“The Village Marketplace + Lofts is certain to become the area’s most desirable and prestigious community. Truly the best of what urban living has to offer, with that small town charm.”

–Marketing brochure

We can see it from our house–a large L-shaped pit where Steeb Dodge and a Clark gas station used to stand. The pit is half filled with muddy water, the rest a mess of weeds, litter, chunks of old sidewalk, and stacks of plastic and concrete pipe. It’s all surrounded by a bright chain-link fence.

I’ve seen ducks at the corner of Michigan Avenue and South Lewis Street where the digging for The Village Marketplace + Lofts development was deepest. This May a small canyon opened and much of the deep pond drained, possibly into the partially installed underground water retention system. On the southern edge of the site, formerly part of Saline’s Historic District, heavy rain sometimes causes muddy water to overflow across Henry Street.

Advertising for Michael Concannon’s development once boasted that 30,000 cars pass the site every day, entering the city. Now people coming into town see the wasteland next to a sign proclaiming Saline as one of CNN/Money Magazine’s 100 Best Places to Live, 2005 & 2007. How did this embarrassing blemish occur on the face of our city?

Demolition began in November 2006. The process ran into difficulties from the start: there were months of relentless pounding in the winter of 2007-08 as pile drivers hammered in a wall of steel to prevent cave-ins along Lewis and Michigan and to control water drainage during the brownfield cleanup. There was grappling with neighbors and the Historic District Commission over the intrusion of the development onto West Henry Street.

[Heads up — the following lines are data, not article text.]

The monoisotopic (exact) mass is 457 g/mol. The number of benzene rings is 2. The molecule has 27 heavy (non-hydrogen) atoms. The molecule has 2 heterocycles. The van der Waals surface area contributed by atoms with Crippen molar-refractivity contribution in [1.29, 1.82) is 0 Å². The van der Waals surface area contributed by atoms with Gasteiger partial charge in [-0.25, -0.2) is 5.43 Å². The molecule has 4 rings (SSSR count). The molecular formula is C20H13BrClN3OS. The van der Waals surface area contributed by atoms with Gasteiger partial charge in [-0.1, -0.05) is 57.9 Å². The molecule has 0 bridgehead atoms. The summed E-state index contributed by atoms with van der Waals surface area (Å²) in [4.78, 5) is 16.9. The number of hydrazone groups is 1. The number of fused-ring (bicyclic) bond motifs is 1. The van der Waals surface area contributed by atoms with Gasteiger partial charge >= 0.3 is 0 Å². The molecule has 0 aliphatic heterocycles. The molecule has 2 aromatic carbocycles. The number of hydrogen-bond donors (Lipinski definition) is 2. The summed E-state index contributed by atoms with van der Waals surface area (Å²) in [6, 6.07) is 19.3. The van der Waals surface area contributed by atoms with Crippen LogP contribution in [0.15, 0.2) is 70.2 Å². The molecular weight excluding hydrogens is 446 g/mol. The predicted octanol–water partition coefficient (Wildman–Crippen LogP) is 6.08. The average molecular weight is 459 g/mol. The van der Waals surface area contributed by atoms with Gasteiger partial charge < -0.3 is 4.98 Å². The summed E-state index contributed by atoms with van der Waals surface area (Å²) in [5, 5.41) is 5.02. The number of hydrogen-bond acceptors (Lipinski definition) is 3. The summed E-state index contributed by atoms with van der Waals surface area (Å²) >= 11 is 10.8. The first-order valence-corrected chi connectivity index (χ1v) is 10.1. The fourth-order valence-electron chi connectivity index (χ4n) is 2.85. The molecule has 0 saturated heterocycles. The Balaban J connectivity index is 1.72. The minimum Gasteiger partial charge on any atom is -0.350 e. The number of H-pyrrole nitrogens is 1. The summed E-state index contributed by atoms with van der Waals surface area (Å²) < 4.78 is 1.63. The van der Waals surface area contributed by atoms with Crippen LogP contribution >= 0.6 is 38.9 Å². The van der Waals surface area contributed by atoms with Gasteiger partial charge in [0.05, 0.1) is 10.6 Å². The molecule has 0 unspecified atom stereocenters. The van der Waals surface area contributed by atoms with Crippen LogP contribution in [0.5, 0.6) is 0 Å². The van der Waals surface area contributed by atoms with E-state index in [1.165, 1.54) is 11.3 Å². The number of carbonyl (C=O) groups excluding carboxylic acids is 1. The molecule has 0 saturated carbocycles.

The project combined retail, a coffee shop and restaurant on the first level, and thirty-two “luxurious and modern” loft units on the upper two floors, with a rooftop terrace overlooking my backyard.

Ron Koenig, head of the Historic District Commission at the time, felt the project would dwarf the houses in the Historic District as well as the older buildings flanking it on Michigan. The plan also required the Henry Street exit to be large enough for parking spaces and for fire trucks to get through–breaking the continuity of the historic district. Many objected to this intrusion, but the city approved Concannon’s plans.

Development was slated to go up to the sidewalk on South Lewis, a plan requiring a zoning variance because of obstructed vision for cars turning onto Michigan. City attorney Allan Grossman publicly apologized to Concannon for requiring a zoning appeal and then ruled that the appeal was not necessary. Some neighbors saw that as caving in. “Concannon slipped through loopholes,” says Henry Street resident Sharon Wolford. “The city greased them.”